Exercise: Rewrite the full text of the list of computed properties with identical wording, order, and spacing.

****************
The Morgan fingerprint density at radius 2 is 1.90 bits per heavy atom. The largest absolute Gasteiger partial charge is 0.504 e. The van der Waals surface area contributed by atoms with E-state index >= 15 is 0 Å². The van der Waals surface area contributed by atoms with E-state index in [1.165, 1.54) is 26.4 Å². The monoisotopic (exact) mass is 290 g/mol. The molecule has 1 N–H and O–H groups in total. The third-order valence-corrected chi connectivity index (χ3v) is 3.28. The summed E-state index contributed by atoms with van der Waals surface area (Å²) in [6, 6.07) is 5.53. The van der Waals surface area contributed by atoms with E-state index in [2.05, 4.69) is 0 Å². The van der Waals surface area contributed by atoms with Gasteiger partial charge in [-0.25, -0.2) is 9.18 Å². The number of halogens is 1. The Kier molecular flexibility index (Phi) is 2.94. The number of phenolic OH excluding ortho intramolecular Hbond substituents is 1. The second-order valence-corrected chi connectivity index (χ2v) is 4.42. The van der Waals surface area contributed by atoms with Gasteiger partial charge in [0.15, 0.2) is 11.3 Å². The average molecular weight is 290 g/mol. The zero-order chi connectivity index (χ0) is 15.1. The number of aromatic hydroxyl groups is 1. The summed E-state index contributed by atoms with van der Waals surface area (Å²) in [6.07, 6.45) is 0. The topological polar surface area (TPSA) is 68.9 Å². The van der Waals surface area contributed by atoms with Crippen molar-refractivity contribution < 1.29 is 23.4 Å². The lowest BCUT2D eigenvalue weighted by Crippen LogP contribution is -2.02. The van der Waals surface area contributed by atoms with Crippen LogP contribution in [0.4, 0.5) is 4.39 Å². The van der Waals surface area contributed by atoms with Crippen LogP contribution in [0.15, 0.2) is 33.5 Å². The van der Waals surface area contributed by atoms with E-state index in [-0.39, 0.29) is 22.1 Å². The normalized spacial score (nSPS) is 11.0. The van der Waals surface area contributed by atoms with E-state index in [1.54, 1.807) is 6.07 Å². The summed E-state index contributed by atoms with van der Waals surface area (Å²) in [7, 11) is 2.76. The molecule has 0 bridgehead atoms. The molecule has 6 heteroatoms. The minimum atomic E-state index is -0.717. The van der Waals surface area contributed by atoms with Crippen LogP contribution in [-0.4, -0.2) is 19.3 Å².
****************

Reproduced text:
The Morgan fingerprint density at radius 2 is 1.90 bits per heavy atom. The largest absolute Gasteiger partial charge is 0.504 e. The van der Waals surface area contributed by atoms with E-state index >= 15 is 0 Å². The van der Waals surface area contributed by atoms with E-state index in [1.165, 1.54) is 26.4 Å². The monoisotopic (exact) mass is 290 g/mol. The molecule has 1 N–H and O–H groups in total. The third-order valence-corrected chi connectivity index (χ3v) is 3.28. The summed E-state index contributed by atoms with van der Waals surface area (Å²) in [6, 6.07) is 5.53. The van der Waals surface area contributed by atoms with E-state index in [2.05, 4.69) is 0 Å². The van der Waals surface area contributed by atoms with Gasteiger partial charge in [-0.25, -0.2) is 9.18 Å². The number of halogens is 1. The Kier molecular flexibility index (Phi) is 2.94. The number of phenolic OH excluding ortho intramolecular Hbond substituents is 1. The second-order valence-corrected chi connectivity index (χ2v) is 4.42. The van der Waals surface area contributed by atoms with Gasteiger partial charge in [0.15, 0.2) is 11.3 Å². The average molecular weight is 290 g/mol. The zero-order chi connectivity index (χ0) is 15.1. The number of aromatic hydroxyl groups is 1. The summed E-state index contributed by atoms with van der Waals surface area (Å²) in [6.07, 6.45) is 0. The topological polar surface area (TPSA) is 68.9 Å². The van der Waals surface area contributed by atoms with Crippen molar-refractivity contribution < 1.29 is 23.4 Å². The lowest BCUT2D eigenvalue weighted by Crippen LogP contribution is -2.02. The van der Waals surface area contributed by atoms with Crippen LogP contribution in [0.4, 0.5) is 4.39 Å². The van der Waals surface area contributed by atoms with Crippen LogP contribution in [0.15, 0.2) is 33.5 Å². The van der Waals surface area contributed by atoms with E-state index in [-0.39, 0.29) is 22.1 Å². The normalized spacial score (nSPS) is 11.0. The van der Waals surface area contributed by atoms with E-state index in [1.54, 1.807) is 6.07 Å². The summed E-state index contributed by atoms with van der Waals surface area (Å²) in [7, 11) is 2.76. The molecule has 0 bridgehead atoms. The molecule has 6 heteroatoms. The minimum atomic E-state index is -0.717. The van der Waals surface area contributed by atoms with Crippen LogP contribution in [-0.4, -0.2) is 19.3 Å².